Sometimes you can tell a lot about a driver's demeanour when he is really under pressure.
In Jenson Button's case, as he could become Britain's 10th world champion here in Interlagos this weekend, there are two tell-tales. He smiles a lot, and he plays things down. It's a habitual trait.
Actually, Button has been smiling most of the year, ever since six victories in the first seven races made the title seem like a slamdunk for the man who had been all but written off after seasons from hell with uncompetitive Honda machinery.
Back then, he seemed so invincible that everyone else was racing for second place. Even when Sebastian Vettel and Mark Webber in their Red Bulls beat him in the rain in China in the third race, he got straight back on track in Bahrain and Spain, and grabbed the lead from the upstart German on the opening lap in Turkey just to put him in his place.
Things began to go wrong after that, as Red Bull hit a purple patch and Rubens Barrichello started to get a better handle on setting up the tricky Brawn he shares as Button's team-mate. Since that Turkish Grand Prix, Button has rarely looked a winner, while Barrichello and Vettel have each won twice.
Now it has come down to a two-race scrap, though six points — third place — here for Button could settle the issue on Sunday, a fortnight before the inaugural race in Abu Dhabi. Button has the odds in his favour with 85 points to Barrichello's 71 and Vettel's 69.
If he should stumble at this late stage, as fellow countryman Lewis Hamilton did in 2007 when his own 17-point cushion was eroded by Ferrari's Kimi Raikkonen in the last two races, Button will forever have to live with the ignominy of being branded just another British hopeful who wasn't quite good enough.
Yet despite that pressure, he said: “I feel good, not least because a Virgin bash has been organised next Tuesday evening in London, just in case. The last time I had to rush away from a really important race result was when I had to fly to Tokyo for Honda in August 2006.” Immediately after he won his first grand prix, in Hungary.
So Button, coming up for 30 in January, continues to smile, and to play down expectations: “Sure, I'm gonna wrap it up this weekend, no problem.”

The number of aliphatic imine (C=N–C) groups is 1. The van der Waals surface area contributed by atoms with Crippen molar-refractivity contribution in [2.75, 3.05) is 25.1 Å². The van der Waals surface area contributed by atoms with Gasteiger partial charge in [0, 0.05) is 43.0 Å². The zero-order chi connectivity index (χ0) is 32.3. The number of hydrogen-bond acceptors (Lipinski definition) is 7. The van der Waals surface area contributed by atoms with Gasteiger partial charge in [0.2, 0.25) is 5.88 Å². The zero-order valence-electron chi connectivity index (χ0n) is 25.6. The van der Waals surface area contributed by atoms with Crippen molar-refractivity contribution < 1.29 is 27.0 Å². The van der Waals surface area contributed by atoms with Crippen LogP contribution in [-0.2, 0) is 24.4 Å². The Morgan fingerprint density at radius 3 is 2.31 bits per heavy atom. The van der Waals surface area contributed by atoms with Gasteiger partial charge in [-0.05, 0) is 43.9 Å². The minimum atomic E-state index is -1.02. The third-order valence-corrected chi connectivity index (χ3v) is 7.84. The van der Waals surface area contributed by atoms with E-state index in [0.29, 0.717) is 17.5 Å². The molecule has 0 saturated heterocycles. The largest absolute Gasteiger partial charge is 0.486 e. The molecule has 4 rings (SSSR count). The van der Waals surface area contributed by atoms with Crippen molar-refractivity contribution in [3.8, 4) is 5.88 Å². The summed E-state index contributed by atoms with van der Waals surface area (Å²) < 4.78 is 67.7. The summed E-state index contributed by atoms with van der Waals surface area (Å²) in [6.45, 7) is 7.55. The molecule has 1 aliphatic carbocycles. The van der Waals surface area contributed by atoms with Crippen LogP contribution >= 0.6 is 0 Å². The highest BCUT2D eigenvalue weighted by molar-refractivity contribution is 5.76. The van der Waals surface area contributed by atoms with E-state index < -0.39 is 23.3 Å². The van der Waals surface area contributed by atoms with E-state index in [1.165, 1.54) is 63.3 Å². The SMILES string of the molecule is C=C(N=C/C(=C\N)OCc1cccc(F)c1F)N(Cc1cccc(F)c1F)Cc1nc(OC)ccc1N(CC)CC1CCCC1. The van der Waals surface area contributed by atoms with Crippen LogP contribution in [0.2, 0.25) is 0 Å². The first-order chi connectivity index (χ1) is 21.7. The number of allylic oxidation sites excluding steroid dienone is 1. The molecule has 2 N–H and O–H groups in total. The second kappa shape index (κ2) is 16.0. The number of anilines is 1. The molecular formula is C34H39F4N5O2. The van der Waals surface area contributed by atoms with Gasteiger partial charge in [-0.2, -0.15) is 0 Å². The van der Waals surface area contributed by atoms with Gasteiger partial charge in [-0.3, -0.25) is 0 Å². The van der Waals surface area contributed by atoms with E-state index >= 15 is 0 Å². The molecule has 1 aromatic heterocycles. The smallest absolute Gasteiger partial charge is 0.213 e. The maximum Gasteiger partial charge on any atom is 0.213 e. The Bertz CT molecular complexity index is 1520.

Vettel, meanwhile, is free to push for the victories and to hell with the consequences.
“Sebastian saying the pressure is on us is not quite the case, it's the same for all of us,” he pointed out. “We're all fighting for the championship, it's the first time for me, Sebastian and maybe Rubens. It's an exciting situation to be in, but I'm the one with the lead. We're all fighting for something that is far greater than we have achieved in the past. I don't think it adds to the pressure knowing that you could win the world championship, but it adds to the excitement for sure. I am positive.”
Barring disaster, Brawn will wrap up the world championship for constructors this weekend so long as one of their drivers finishes at least eighth, for all they need after a dream season is half a point over Red Bull to throw things beyond their reach.
“It's an amazing story and it is a Hollywood movie, if it happens,” Button said of that side of the tale. “It's not certain yet. I think the team have been through a lot. It was a difficult situation over the winter, a lot of them found it tough, but in the end we got the deal done and were able to come racing. If we come away with the constructors' in the first season of Brawn GP, it will be a very emotional moment for everyone, as it was in Australia when we finished 1-2. It was the first time I've seen Ross [Brawn] speechless and if it happens here or Abu Dhabi it will be the same.”